UK Population Projected to Exceed 70 Million by 2039

Crowd - by James Cridland

Image: Crowd, by James Cridland

Last week saw the release of two new analyses: the Office for National Statistics’ (ONS) quarterly update to its annual net migration figures and projections from the Migration Observatory of the impact of migration on UK population growth.

The Migration Observatory’s analysis, by Dr Alessio Cangiano, shows that more than half (51%) of the increase in the UK’s population between 1991 – 2014 was due to the direct contribution of rising net migration. Overall during this period net migration contributed an additional 3.8 million people to the UK. Immigration also makes an indirect contribution to population change, mainly through births as migrants are predominantly young, healthy individuals. A recent ONS report (Dorman, 2014)* using the latest census data for England and Wales, showed that births to foreign-born women made up 25.5% of all births in 2011, up from 16.4% in 2001. This was largely due to an increase in the number of women of child-bearing age, rather than from foreign-born women having a higher fertility rate than UK-born.

Setting out a range of scenarios, varying between low migration projections to high migration projections to 2039, the Migration Observatory’s briefing suggests that on average the population of the UK is set to increase by nearly 10 million people over the coming decade, reaching 70 million by 2027. Under the low migration scenario, which estimates net migration at 105,000 per annum over the long term, the population would reach 71.8 million people by 2039. A high migration scenario, with a long-term trend of 265,000 people per annum entering the UK, would see the population rise to 76.8 million over the same time scale. Dr Cangiano compared these projections to a ‘zero net migration’ projection, in which future population change is driven only by natural change (equal levels of emigration and immigration, with change driven by births and deaths). Comparisons of the zero net migration projection to the ‘principal projection’, seen as the most likely of the modelled scenarios, in which net migration is assumed to level off at 185,000 per year after 2020-21, illustrates that the cumulative net inflow of post-2014 migrants will account for 51% of total population growth by 2039.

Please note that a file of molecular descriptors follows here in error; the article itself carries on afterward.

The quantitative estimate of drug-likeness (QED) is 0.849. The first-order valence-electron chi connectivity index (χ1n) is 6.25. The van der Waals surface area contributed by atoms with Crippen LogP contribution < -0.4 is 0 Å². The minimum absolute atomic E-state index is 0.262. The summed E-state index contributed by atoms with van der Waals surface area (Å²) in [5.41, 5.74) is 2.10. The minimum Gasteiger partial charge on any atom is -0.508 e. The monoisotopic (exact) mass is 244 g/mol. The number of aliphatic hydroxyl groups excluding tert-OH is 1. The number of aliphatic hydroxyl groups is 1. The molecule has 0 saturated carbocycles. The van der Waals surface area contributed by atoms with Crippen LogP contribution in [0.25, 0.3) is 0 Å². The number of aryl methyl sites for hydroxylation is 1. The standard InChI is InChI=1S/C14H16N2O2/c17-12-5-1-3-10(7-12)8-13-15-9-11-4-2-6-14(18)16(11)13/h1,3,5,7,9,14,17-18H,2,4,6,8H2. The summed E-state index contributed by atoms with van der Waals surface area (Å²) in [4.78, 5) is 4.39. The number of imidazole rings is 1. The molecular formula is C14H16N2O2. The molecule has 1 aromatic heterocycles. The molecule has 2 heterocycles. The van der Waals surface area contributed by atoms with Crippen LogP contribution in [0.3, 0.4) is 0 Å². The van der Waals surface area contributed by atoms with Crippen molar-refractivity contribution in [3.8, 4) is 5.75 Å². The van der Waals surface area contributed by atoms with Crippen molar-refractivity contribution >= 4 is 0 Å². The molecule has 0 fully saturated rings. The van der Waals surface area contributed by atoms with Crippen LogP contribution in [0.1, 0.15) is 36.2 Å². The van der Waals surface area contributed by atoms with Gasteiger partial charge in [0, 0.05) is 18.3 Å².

Yet projecting changes in population over time are notoriously difficult. The Migration Observatory’s analysis acknowledges that future international migration is particularly hard to model as migration flows are often affected by sudden changes in economic, social and political circumstances which are both hard to predict and hard to quantify. Past projections for UK population change which took 1994 data as a baseline, for example, suggested that net migration in the UK would return to zero in the long-term. The balance between emigration and immigration to the UK that was observed in the 1980s and early 1990s was taken as a reference point, indicating that the population of the UK would peak at 61 million in 2023 and decline thereafter. Since then, projections have had to be revised upwards to account for rapid increases in migrant flows, along with some improvements in modelling techniques.

And what of current migration levels? The figures from the ONS released last week show that annual net migration in the UK to the year-ending September 2015, increased by 31,000, to 323,000, although this increase was not statistically significant, compared to the year-ending September 2014. The increase was due to a decline in emigration from the UK (again not statistically significant), rather than an increase in immigration levels, which remained broadly similar to the previous year. Madeleine Sumption, Director of the Migration Observatory, on commenting to the Guardian about the statistical release suggested that policy-makers should question whether “we are experiencing a temporary peak or a ‘new normal’ in the UK”. She continued: “In the short term, the UK remains an attractive destination with low unemployment and robust job growth so there’s no reason to expect a dramatic change to migration levels. In the long run, migration is much harder to predict. It will depend on many different factors from future policy changes to economic growth in other countries.”

The UK’s Government’s current attitude to high net migration was encapsulated by a quote in the same article from the Home Secretary, Theresa May: “Net migration in the UK still remains too high. Immigration at this level puts pressure on public services, on housing, on infrastructure … it can hold down wages and push British workers out of jobs.”

Madeleine Sumption will speak at the RGS-IBG on 22 March, at our panel discussion on the topic of ‘Europe’s Migration Crisis?’. Contact the Policy Team to register your interest in attending this event, aimed at knowledge exchange between geographers, professional communities and policy-makers. 

*[Dormon O. “Childbearing of UK and non-UK born women living in the UK – 2011 Census data.” ONS, London, February 2014.]


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